node.js – Express.js – app.listen vs server.listen

The Question :

485 people think this question is useful

This may be a very basic question but I simply don’t get it. What is the difference between creating an app using Express.js and starting the app listening on port 1234, for example:

var express = require('express');
var app = express();

//app.configure, app.use etc

app.listen(1234);

and adding an http server:

var express = require('express');
var http = require('http');

var app = express();
var server = http.createServer(app);

//app.configure, app.use etc

server.listen(1234);

What’s the difference?
If I navigate to http://localhost:1234, thus I get the same output.

The Question Comments :
  • Been wondering this myself for some time… Good question!
  • I realize this question is old but I want to note, createServer has been depreciated.
  • @PhilipKirkbride can You, please, provide proof?
  • @PhilipKirkbride I believe that’s a somewhat misleading statement. ExpressJS’s createServer() method has been deprecated, but the Node.js HTTP module still uses createServer() and that is not deprecated.

The Answer 1

607 people think this answer is useful

The second form (creating an HTTP server yourself, instead of having Express create one for you) is useful if you want to reuse the HTTP server, for example to run socket.io within the same HTTP server instance:

var express = require('express');
var app     = express();
var server  = require('http').createServer(app);
var io      = require('socket.io').listen(server);
...
server.listen(1234);

However, app.listen() also returns the HTTP server instance, so with a bit of rewriting you can achieve something similar without creating an HTTP server yourself:

var express   = require('express');
var app       = express();

// app.use/routes/etc...

var server    = app.listen(3033);
var io        = require('socket.io').listen(server);

io.sockets.on('connection', function (socket) {
  ...
});

The Answer 2

68 people think this answer is useful

There is one more difference of using the app and listening to http server is when you want to setup for https server

To setup for https, you need the code below:

var https = require('https');
var server = https.createServer(app).listen(config.port, function() {
    console.log('Https App started');
});

The app from express will return http server only, you cannot set it in express, so you will need to use the https server command

var express = require('express');
var app = express();
app.listen(1234);

The Answer 3

35 people think this answer is useful

Just for punctuality purpose and extend a bit Tim answer.
From official documentation:

The app returned by express() is in fact a JavaScript Function, DESIGNED TO BE PASSED to Node’s HTTP servers as a callback to handle requests.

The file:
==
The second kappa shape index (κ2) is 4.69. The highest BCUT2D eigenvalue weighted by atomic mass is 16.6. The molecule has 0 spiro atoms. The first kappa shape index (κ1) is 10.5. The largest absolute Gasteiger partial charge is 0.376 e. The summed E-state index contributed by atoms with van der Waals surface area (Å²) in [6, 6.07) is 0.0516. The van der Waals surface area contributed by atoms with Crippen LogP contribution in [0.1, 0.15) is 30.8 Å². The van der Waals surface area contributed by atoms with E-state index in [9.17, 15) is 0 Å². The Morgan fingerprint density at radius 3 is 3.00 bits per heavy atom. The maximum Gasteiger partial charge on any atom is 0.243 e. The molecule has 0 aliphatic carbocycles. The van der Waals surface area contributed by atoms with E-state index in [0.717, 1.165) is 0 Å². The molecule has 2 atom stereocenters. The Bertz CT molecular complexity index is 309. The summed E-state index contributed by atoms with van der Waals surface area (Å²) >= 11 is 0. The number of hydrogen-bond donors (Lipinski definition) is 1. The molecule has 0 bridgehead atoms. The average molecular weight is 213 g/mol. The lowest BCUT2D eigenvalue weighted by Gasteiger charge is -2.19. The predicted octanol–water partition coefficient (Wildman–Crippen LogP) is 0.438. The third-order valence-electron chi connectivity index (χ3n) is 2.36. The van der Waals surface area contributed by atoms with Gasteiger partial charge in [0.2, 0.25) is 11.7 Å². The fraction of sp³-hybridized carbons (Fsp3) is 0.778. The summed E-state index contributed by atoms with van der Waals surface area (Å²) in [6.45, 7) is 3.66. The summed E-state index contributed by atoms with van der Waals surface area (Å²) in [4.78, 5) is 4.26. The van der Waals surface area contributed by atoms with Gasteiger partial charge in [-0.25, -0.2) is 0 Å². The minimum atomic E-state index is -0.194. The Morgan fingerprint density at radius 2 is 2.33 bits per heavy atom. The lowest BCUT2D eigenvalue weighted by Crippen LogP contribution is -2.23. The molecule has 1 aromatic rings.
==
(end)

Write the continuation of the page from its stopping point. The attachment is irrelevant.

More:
This makes it easy to provide both HTTP and HTTPS versions of your app with the same code base, as the app does not inherit from these (it is simply a callback):

http.createServer(app).listen(80);
https.createServer(options, app).listen(443);

The app.listen() method returns an http.Server object and (for HTTP) is a convenience method for the following:

app.listen = function() {
  var server = http.createServer(this);
  return server.listen.apply(server, arguments);
};

The Answer 4

11 people think this answer is useful

I came with same question but after google, I found there is no big difference 🙂

From Github

If you wish to create both an HTTP and HTTPS server you may do so with the “http” and “https” modules as shown here.

/**
 * Listen for connections.
 *
 * A node `http.Server` is returned, with this
 * application (which is a `Function`) as its
 * callback. If you wish to create both an HTTP
 * and HTTPS server you may do so with the "http"
 * and "https" modules as shown here:
 *
 *    var http = require('http')
 *      , https = require('https')
 *      , express = require('express')
 *      , app = express();
 *
 *    http.createServer(app).listen(80);
 *    https.createServer({ ... }, app).listen(443);
 *
 * @return {http.Server}
 * @api public
 */

app.listen = function(){
  var server = http.createServer(this);
  return server.listen.apply(server, arguments);
};

Also if you want to work with socket.io see their example

See this

I prefer app.listen() 🙂

The Answer 5

10 people think this answer is useful

Express is basically a wrapper of http module that is created for the ease of the developers in such a way that..

  1. They can set up middlewares to respond to HTTP Requests (easily) using express.
  2. They can dynamically render HTML Pages based on passing arguments to templates using express.
  3. They can also define routing easily using express.

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